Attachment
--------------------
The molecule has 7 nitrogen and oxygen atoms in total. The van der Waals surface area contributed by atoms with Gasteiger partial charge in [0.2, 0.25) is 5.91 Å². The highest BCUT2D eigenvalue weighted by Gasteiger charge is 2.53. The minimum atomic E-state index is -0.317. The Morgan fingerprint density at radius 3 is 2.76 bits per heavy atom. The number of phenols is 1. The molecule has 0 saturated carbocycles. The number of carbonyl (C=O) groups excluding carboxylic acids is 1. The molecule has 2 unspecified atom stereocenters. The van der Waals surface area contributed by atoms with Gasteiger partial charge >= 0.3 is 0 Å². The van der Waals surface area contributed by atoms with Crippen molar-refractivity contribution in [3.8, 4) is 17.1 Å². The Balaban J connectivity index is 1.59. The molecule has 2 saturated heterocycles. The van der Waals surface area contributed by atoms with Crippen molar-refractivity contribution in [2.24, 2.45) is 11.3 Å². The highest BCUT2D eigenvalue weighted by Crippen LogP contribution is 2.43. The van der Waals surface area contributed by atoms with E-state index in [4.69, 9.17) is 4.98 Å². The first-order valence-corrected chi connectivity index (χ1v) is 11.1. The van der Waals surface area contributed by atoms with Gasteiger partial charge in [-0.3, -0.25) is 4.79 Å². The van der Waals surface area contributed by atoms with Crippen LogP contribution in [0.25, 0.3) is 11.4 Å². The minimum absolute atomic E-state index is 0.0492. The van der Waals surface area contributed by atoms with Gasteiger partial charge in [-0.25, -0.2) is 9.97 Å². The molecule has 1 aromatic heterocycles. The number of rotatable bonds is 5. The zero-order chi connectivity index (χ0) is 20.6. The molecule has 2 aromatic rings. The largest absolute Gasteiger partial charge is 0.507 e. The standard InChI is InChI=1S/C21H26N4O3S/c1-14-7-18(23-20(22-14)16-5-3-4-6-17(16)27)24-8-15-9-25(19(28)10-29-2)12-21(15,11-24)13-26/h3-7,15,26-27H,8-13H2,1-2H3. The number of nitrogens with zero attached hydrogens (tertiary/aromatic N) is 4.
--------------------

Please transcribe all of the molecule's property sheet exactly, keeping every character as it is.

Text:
The molecule has 7 nitrogen and oxygen atoms in total. The van der Waals surface area contributed by atoms with Gasteiger partial charge in [0.2, 0.25) is 5.91 Å². The highest BCUT2D eigenvalue weighted by Gasteiger charge is 2.53. The minimum atomic E-state index is -0.317. The Morgan fingerprint density at radius 3 is 2.76 bits per heavy atom. The number of phenols is 1. The molecule has 0 saturated carbocycles. The number of carbonyl (C=O) groups excluding carboxylic acids is 1. The molecule has 2 unspecified atom stereocenters. The van der Waals surface area contributed by atoms with Gasteiger partial charge >= 0.3 is 0 Å². The van der Waals surface area contributed by atoms with Crippen molar-refractivity contribution in [3.8, 4) is 17.1 Å². The Balaban J connectivity index is 1.59. The molecule has 2 saturated heterocycles. The van der Waals surface area contributed by atoms with Crippen molar-refractivity contribution in [2.24, 2.45) is 11.3 Å². The highest BCUT2D eigenvalue weighted by Crippen LogP contribution is 2.43. The van der Waals surface area contributed by atoms with E-state index in [4.69, 9.17) is 4.98 Å². The first-order valence-corrected chi connectivity index (χ1v) is 11.1. The van der Waals surface area contributed by atoms with Gasteiger partial charge in [-0.3, -0.25) is 4.79 Å². The van der Waals surface area contributed by atoms with Crippen LogP contribution in [0.25, 0.3) is 11.4 Å². The minimum absolute atomic E-state index is 0.0492. The van der Waals surface area contributed by atoms with Gasteiger partial charge in [-0.25, -0.2) is 9.97 Å². The molecule has 1 aromatic heterocycles. The number of rotatable bonds is 5. The zero-order chi connectivity index (χ0) is 20.6. The molecule has 2 aromatic rings. The largest absolute Gasteiger partial charge is 0.507 e. The standard InChI is InChI=1S/C21H26N4O3S/c1-14-7-18(23-20(22-14)16-5-3-4-6-17(16)27)24-8-15-9-25(19(28)10-29-2)12-21(15,11-24)13-26/h3-7,15,26-27H,8-13H2,1-2H3. The number of nitrogens with zero attached hydrogens (tertiary/aromatic N) is 4.